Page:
Hecht C. Scleroderma. In: Jonathan Adler et al., eds. Emergency Medicine: an On-line Medical Reference. Chapter version October 12, 1999.

Herrick AL, Worthington H, Rieley F, et al. Dietary intake of micronutrient antioxidants in relation to blood levels in patients with systemic sclerosis. J Rheumatol. 1996;23(4):650-653.

Herrick AL. Advances in palliative care for the patient with scleroderma. Curr Opin Rheumatol. 1996;8(6):555-60.

Herron GS, Romero LI. Vascular abnormalities in scleroderma. Semin Cutan Med Surg. 1998;17(1):12-7.

Hodler B, Evequoz V, Trechsel U, et al. Influence of vitamin D3 metabolites on the production of interleukins 1,2 and 3. Immunobiology. 1985:170(4):256-269.

Humbert P, Dupond JL, Agache P et al. Treatment of scleroderma with oral 1, 25-dihydroxyvitamin D3: evaluation of skin involvement using non-invasive techniques. Acta Derm Venereol. 1993;73(6):449-451.

Hunzelmann N et al. Management of localized scleroderma. Semin Cutan Med Surg. 1998;17(1):34-40.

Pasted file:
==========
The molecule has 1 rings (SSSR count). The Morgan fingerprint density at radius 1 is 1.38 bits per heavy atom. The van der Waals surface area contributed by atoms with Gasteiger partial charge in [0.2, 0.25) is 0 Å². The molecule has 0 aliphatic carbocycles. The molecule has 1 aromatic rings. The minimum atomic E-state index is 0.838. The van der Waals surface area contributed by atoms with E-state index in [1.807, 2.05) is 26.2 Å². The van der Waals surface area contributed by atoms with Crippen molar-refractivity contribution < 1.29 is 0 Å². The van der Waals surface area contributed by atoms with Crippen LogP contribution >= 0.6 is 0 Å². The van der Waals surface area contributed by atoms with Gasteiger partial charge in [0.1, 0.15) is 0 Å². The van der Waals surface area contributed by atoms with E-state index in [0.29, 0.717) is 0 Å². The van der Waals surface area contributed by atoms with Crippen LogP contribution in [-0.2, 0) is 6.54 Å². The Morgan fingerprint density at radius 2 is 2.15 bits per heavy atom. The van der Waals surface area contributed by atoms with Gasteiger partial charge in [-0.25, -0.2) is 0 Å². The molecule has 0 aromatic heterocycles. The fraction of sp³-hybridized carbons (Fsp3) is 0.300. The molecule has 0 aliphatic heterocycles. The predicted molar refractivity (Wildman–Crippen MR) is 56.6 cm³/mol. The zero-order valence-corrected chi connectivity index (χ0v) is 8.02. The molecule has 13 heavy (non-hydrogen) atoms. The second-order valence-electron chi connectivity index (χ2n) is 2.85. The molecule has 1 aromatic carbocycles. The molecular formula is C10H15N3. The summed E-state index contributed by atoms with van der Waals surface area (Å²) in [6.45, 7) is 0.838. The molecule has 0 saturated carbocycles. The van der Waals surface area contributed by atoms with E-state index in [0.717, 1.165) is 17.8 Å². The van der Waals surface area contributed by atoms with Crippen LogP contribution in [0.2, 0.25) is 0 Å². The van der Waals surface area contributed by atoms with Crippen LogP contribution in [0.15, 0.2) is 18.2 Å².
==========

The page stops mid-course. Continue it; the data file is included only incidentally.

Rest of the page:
Jimenez SA et al. Pathogenesis of scleroderma. Rheum Dis Clin North Am. 1996;22(4):647-74.

Kerin K, Yost JH. Advances in the diagnosis and management of scleroderma-related vascular complications. Compr Ther. 1998;24(11-12):574-81.

Krane SM, Amento EP. Cellular interactions and control of collagenase secretion in the synovium. J Rheumatol Suppl. 1983;11:7-12.

Lemire J. 1,25-Dihydroxyvitamin D3 — a hormone with immunomodulatory

Lundberg A-C, Åkesson A, Åkesson B. Dietary intake and nutritional status in patients with systemic sclerosis. Ann Rheum Dis. 1992;51(10):1143-1148.

Maeda M, Kachi H, Ichihashi N et al. The effect of electrical acupuncture-stimulation therapy using thermography and plasma endothelin (ET-1) levels in patients with progressive system sclerosis (PSS). J Dermatol Sci. 1998;17(2):151-155.